Cells grown on fibronectin-coated MatTek dishes were washed five times in PBS, fixed with paraformaldehyde (4%) in PBS (30 min, 20 °C), washed twice in PBS with gentle agitation, and then permeabilized by incubation (5 min, 20 °C) in PBS containing 0.25% Triton X-100 with gentle agitation. After washing twice with PBS, cells were incubated (1 h, 20 °C) in blocking buffer (5% BSA in PBS), washed twice, and then incubated with 1:400 anti-GFP antibody-Alexa Fluor-647 conjugate (1:400) in PBS for 1 h at 20 °C with gentle agitation. For STIM1 immunostaining, cells were incubated with anti-STIM1 antibody (1:800) for 16 h at 4 °C, washed three times with PBS, and then incubated with goat anti-rabbit Alexa Fluor-594 secondary antibody (1:1,000) for 1 h at 20 °C. The cells were then washed and imaged.

Measurements of local Ca2+ signals in single cells

EGFP-IP3R1 HeLa cells grown on fibronectin-coated MatTek dishes were washed twice with HBS and incubated (37 °C, 5% CO2) in HBS containing Cal-590-AM (2 µM) alone or with ci-IP3/PM (1 µM). After 1 h, the cells were washed twice with HBS, and then incubated for 30 min at 20 °C in HBS containing EGTA-AM (5 µM). EGTA is a slow Ca2+ buffer used to limit regenerative propagation of Ca2+ signals without perturbing local Ca2+ release events4. The cells were then washed twice with HBS, and incubated for 30 min in HBS at 20 °C to allow de-esterification of the esterified Cal-590, EGTA and caged-IP3. The medium was replaced with fresh HBS before imaging. All incubations prior to imaging were in the dark.

Cal-590 is the only practicable Ca2+ indicator compatible with imaging of EGFP, but it has lower affinity for Ca2+ (K D = 561 nM) and it is less bright than Fluo-8 (K D = 389 nM). These limitations and the need to minimize photobleaching constrain opportunities to resolve the temporal dynamics of Ca2+ puffs, but they do not prevent their accurate spatial localization. In experiments designed to capture the spatial distribution of Ca2+ signals and EGFP-IP3R1, it was impracticable to collect fully interleaved images of EGFP and Cal-590 fluorescence at sufficient temporal resolution to identify all Ca2+ puffs. We therefore adopted two approaches. In the first, we collected interleaved TIRFM images of EGFP-IP3R1 and Cal-590 fluorescence at relatively low temporal resolution (700 ms between successive measurements at the same wavelength). This allowed the distribution of both mobile and immobile IP3Rs to be compared with almost coincident Ca2+ signals (Supplementary Fig. 17). In other experiments (Fig. 6 and Supplementary Fig. 15), we identified EGFP-IP3R1 (~3 s, 488-nm excitation, 525/50-nm emission, 5 frames  s−1, fps) immediately before and after fast imaging of Ca2+ signals. From the TIRF images of EGFP-IP3R1, we then identified immobile puncta (Supplementary Fig. 7). Cal-590 fluorescence was recorded by TIRFM for 2–3 s (561-nm excitation, 20 fps, with illumination for 25 ms of every 50-ms capture interval to minimize bleaching) before collecting further images (~30 s) after addition of histamine (10 μM) or photolysis of ci-IP3 (using SPECTRA X-light engine, Lumencor, 395/20 excitation, exposure time 50–75 ms). Spinning disc confocal microscopy with Cal-520 was used to image Ca2+ puffs across confocal sections of wild-type HeLa cells. Images were collected using MetaMorph, corrected for background fluorescence and Ca2+ puffs were detected and analysed using xySpark, a Fiji plugin67.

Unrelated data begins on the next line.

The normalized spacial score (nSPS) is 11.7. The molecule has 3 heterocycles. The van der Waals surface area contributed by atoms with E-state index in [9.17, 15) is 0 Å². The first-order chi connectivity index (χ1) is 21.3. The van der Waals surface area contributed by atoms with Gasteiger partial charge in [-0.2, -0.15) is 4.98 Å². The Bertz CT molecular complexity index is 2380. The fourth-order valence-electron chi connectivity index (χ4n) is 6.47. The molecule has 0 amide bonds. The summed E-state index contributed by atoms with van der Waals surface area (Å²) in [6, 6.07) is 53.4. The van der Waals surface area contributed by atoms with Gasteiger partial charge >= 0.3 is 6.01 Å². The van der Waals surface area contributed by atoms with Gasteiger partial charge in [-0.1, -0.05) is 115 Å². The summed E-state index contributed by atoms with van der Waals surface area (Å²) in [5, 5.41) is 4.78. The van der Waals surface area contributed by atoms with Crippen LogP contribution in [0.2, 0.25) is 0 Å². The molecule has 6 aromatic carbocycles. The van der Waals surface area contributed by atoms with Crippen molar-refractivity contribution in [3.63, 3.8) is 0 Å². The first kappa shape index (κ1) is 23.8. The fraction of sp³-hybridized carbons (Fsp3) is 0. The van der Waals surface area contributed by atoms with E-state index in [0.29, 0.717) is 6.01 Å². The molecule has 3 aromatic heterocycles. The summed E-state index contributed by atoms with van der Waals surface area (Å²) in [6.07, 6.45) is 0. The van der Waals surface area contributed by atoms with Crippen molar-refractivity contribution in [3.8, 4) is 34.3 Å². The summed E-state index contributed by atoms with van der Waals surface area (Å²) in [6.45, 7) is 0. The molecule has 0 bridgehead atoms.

Fluorescence recovery after photobleaching

For wide-field FRAP, time-lapse images (2 fps) of EGFP fluorescence were acquired using a 488-nm laser. A region of interest (ROI, radius = 1.84 μm) was rapidly (225 ms) photobleached by raster scanning using the iLas2 laser illumination system (395 nm). A FRAP macro ( was used to calculate the mobile fraction (M f) and half-time (t ½) for recovery (ImageJ) from images corrected for background fluorescence. The analysis corrects for loss of fluorescence from both focal bleach of the ROI and photobleaching during image acquisition by expressing fluorescence intensity within the ROI as a fraction of the fluorescence intensity from the entire cell at each time point. The corrected ROI fluorescence was then normalized to its pre-bleach value (F 0). The diffusion coefficient (D) was calculated from: \(D = \frac{{r^2\gamma }}{{4t_{1/2}}}\), where r is the radius of the bleached area (1.84 μm) and γ is a correction factor for bleaching (~1 for a circular beam). The mobile fraction (M f) was calculated from: M f = F 300/F 0, where F 300 is the normalized fluorescence recorded after 300 s, when fluorescence recovery had reached a plateau.

FRAP was also used to determine whether EGFP-IP3R1s exchange between mobile and immobile puncta. For these FRAP analyses, we define an immobile punctum as one for which there is no detectable movement in frames separated by 30 s. Since STORM analyses required slightly shorter (10 s) intervals between the images used to define immobile puncta, we note that the same immobile puncta were identified when the interval between images was varied between 5 and 60 s (Supplementary Fig. 7). Immobile puncta were identified by overlaying TIRFM images of EGFP fluorescence collected 30-s apart; the images were then pseudocoloured (green for t = 0, magenta for t = 30 s), such that in overlaid images immobile puncta appeared white. This means of defining immobile puncta is important because over the period (60 min) required to monitor fluorescence recovery, there is some re-arrangement of the ER. Hence, even immobile puncta may be in slightly different positions after 60 min, making it impracticable to determine their fluorescence recovery by recording from pre-defined regions. For each time during the recovery period, therefore, immobile puncta were uniquely identified from the appropriate pseudocolour images.